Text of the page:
Author Series: Julia Alvarez


Born in New York City, Julia Alvarez moved to the Dominican Republic with her family when she was three-years-old. As she grew up, she developed a talent for storytelling that would later blossom into her successful writing career as an adult. Alvarez is considered one of the most talented and widely read Latina writers.

For Alvarez, writing literature stemmed from her personal experiences living the the U.S. and the D.R. Much her writing illuminates identity and assimilation themes central to American life. These themes were derived from her move back to the U.S. when she was 10, after a failed political situation by her father.

Living in the U.S. was challenging for Alvarez, she said she “lost almost everything: a homeland, a language, family connections, a way of understanding, and a warmth.” She struggled as one of the few Latina students in a Catholic school.

As a teenager she attended boarding school at Abbot College and later moved on to Connecticut College and Middlebury College after graduation. She also received her Master’s Degree from Syracruse University. As an adult, Julia Alvarez worked as a creative writing teacher, editor and panelist.

She continues to write and give lectures across the country in addition to running her organization Alta Gracia, a farm-literacy center dedicated to the growth of organic coffee through environmental stability and the promotion of literacy and education, with her husband.

Julia Alvarez

How much do you know about this Latina author and her novels?


Frankenstein, Or The Modern Prometheus (1818)

Victor Frankenstein is a scientist and a philosopher who decides to craft a creature like a man. He collects parts from butchers and dissecting labs to patch together a living being that later learns to speak, have intelligent thought and emotions.

The Gothic novel has many dark themes, but never ventures into fantasy or magic. Considered one of the first science-fiction books, Frankenstein explores the ethical implications of genetic engineering (far before its time) and what it means to connect with people in psychological and emotional ways. The book also touches on loneliness, identity and what it means to be human.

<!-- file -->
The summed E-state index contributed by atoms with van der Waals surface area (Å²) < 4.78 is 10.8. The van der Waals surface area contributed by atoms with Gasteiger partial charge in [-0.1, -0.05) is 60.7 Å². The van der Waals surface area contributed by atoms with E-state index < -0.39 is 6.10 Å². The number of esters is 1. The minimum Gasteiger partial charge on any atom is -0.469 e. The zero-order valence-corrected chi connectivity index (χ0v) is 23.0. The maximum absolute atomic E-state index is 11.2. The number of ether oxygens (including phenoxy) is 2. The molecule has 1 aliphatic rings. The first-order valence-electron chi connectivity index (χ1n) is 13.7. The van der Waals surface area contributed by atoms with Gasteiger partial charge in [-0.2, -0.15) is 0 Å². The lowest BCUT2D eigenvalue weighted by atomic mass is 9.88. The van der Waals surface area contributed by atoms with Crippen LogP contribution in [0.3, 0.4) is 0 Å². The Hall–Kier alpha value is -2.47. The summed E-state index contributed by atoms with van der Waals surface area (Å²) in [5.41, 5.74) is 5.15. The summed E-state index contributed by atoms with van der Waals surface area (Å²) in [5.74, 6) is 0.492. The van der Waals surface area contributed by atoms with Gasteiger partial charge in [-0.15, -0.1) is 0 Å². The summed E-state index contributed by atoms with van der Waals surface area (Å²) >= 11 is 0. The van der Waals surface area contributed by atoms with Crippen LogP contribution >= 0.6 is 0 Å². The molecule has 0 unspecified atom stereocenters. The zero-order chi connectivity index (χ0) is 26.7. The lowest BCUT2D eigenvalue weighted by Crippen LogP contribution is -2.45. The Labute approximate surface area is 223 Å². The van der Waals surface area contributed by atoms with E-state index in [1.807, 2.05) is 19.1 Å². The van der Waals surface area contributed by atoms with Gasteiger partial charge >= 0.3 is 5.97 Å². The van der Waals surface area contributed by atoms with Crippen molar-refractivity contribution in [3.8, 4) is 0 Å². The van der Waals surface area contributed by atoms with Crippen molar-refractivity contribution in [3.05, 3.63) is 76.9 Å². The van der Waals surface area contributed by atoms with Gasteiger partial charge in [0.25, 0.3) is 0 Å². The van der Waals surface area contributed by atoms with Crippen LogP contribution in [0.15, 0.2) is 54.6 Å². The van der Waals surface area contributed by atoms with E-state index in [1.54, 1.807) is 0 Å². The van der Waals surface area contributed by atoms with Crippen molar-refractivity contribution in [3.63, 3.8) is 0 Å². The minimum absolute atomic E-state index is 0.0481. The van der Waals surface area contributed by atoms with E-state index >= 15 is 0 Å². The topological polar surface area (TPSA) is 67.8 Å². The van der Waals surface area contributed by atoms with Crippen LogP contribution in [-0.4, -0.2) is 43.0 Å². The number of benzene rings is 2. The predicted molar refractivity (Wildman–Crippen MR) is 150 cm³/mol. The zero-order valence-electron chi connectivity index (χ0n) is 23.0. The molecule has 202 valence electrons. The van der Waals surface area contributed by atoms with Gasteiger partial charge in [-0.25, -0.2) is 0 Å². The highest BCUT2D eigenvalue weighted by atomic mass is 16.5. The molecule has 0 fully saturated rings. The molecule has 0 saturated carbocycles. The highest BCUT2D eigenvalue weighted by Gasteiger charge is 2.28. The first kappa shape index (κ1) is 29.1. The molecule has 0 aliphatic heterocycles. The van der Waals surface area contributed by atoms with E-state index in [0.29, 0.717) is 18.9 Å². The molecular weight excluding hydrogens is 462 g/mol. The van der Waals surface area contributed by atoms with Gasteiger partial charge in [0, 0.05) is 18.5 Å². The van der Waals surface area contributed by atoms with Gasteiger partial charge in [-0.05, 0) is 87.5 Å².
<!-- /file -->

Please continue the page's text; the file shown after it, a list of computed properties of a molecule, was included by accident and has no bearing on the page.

Lodore (1835)

Mary Shelley finished writing Lodore in 1833, and the novel was published two years later with much critical acclaim. The story features the mother and daughter of Lord Lodore and a woman named Fanny Derham, who are all very different, illustrating the varied roles women held in aristocratic society.

Shelley explores themes of power, family and patriarchy as each of these women encounters challenges in their lives after they inherit money from Lord Lodore, the head of the household. The three women characters are the daughter and wife of Lord Lodore, Ethel and Cornelia, as well as Fanny Derham, who contrasts the other two women.


The Last Man (1826)

Mary Shelley wrote and published another lesser known science-fiction novel about an apocalypse where the world is ravaged by a plague. The novel received a lot of criticism at the time because it has many biographical elements about the people she associated with, primarily men in politics.

The narrative follows an up and down power struggle as people slowly become infected with the plague. Ultimately Shelley explored what it means to be an individual and the tragedy of being lonely.


Rambles in Germany and Italy (1844) Mary Shelley's final published work, Rambles in Germany and Italy, a piece of travel writing, describes her two European trips with her son Percy Florence Shelley.

The novel has a political slant, but is also a very personal exploration of her trip and past experiences in Italy, where she and her husband lived for five years when they were younger. This work of non-fiction received much praise because few political writing was done by women in that time.

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